For a tender beef stew, timing matters

Julie Falsetti
For The York Dispatch

Sometimes less is more, or more aptly, cheaper is better. This is certainly true when making beef stew.

Perhaps you’re having company for dinner and decide to splurge, buying a beautifully marbled tender cut of beef. Tender in, tender out, right? When making stew, though, it doesn’t quite work this way. The fat in those pricey cuts of beef will melt away, and you will be left with a tough, stringy mess.

For the tastiest beef stew you need a lean, tough piece of meat from the shoulder of the cow. This type of meat is low in fat, but high in collagen, or connective tissue. With long slow cooking, this collagen breaks down and produces gelatin, which moisturizes and tenderizes the meat.

Once you have chosen the right cut of beef, the most important cooking step is to sear the beef. Although time-consuming, this step must not be rushed. The meat should be dry and the pan should be hot.

Both these steps ensure that the meat browns rather than steams. This process is known as the Maillard reaction. It changes the amino acids and sugars in the meat to hundreds of flavor compounds that give browned meat its distinct taste and smell.

When adding vegetables to the stew, wait until the last half hour of cooking time. Otherwise, you will end up with mush. When choosing potatoes, pick a low starch boiling potato rather than a russet.

Before you begin, bring the following ingredients to room temperature.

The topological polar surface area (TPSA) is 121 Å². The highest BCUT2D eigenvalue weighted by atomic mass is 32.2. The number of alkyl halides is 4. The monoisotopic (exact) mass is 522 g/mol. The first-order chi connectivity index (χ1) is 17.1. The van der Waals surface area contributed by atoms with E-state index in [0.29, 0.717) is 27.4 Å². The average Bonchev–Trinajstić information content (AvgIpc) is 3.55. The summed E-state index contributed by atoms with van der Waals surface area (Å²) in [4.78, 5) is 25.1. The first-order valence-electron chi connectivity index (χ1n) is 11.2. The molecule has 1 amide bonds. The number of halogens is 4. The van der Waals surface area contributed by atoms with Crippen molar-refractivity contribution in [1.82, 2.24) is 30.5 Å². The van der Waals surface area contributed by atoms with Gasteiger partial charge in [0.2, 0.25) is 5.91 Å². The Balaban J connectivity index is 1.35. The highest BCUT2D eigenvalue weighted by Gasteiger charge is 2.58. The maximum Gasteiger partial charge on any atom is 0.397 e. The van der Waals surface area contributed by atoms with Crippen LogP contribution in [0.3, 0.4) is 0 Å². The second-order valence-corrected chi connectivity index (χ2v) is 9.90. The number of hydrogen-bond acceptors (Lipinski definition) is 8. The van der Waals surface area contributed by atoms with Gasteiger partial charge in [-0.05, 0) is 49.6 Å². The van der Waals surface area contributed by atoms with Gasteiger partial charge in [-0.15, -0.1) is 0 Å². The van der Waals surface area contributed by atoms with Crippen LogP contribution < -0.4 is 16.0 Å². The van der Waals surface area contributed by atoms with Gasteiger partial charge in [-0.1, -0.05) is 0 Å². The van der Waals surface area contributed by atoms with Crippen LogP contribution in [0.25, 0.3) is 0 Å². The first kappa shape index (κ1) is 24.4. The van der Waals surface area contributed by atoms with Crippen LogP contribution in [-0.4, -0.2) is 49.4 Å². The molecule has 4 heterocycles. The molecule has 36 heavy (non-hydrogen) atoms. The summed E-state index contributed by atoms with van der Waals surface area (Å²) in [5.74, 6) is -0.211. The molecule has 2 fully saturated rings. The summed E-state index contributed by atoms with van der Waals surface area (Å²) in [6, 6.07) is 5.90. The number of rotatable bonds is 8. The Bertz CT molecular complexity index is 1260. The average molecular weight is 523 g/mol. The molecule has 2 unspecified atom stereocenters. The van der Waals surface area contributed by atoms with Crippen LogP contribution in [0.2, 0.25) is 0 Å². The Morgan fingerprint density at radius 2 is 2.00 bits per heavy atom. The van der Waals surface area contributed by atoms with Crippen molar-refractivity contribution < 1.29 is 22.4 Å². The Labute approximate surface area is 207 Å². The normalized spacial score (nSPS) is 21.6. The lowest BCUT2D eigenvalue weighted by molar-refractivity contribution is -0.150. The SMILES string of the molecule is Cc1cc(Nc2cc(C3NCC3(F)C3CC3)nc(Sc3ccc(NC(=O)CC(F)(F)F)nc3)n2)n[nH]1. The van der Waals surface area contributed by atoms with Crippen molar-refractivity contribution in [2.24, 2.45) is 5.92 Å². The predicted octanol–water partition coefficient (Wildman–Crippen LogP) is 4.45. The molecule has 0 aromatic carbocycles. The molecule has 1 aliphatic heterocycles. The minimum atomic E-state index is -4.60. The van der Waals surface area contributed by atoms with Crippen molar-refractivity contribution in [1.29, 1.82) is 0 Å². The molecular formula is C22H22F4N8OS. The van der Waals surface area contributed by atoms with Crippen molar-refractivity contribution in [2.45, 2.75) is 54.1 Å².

Beef Stew

3 pounds chuck, trimmed of fat and cut into 11/2-inch cubes

5 tablespoons oil, divided

1/3 cup flour mixed with 1 teaspoon salt and 1 teaspoon pepper

1 carrot, peeled and chopped

1 onion, chopped

1 stalk celery, chopped

2 cloves garlic, chopped

1 bay leaf

Salt and pepper to taste

Assorted vegetables such as potatoes, carrots, celery, parsnips, mushrooms

In a 4-quart Dutch oven, heat 3 tablespoons oil until hot. Add the beef cubes in small batches and cook until browned on all sides. Place the beef cubes in a bowl, and reserve until all the beef cubes have been browned. Toss the meat with the flour mixture.

In the same pot, heat 2 table­spoons oil and add the carrots, onions, celery and garlic. Cook until softened, about 7 minutes. Add the meat and bay leaf, and just barely cover with water. Bring to a boil, cover, and then reduce the heat to a simmer. Taste for salt.

Cook for 11/2 hours or until the meat is tender. Add the vegetables and cook for 30 minutes more.

Note: The beef stew can be made in a slow cooker, following the same general directions of browning the meat first and adding the vegetables at the end of the cooking process.

— Julie Falsetti, a York native, comes from a long line of good cooks. Her column, From Scratch, runs twice monthly in The York Dispatch food section.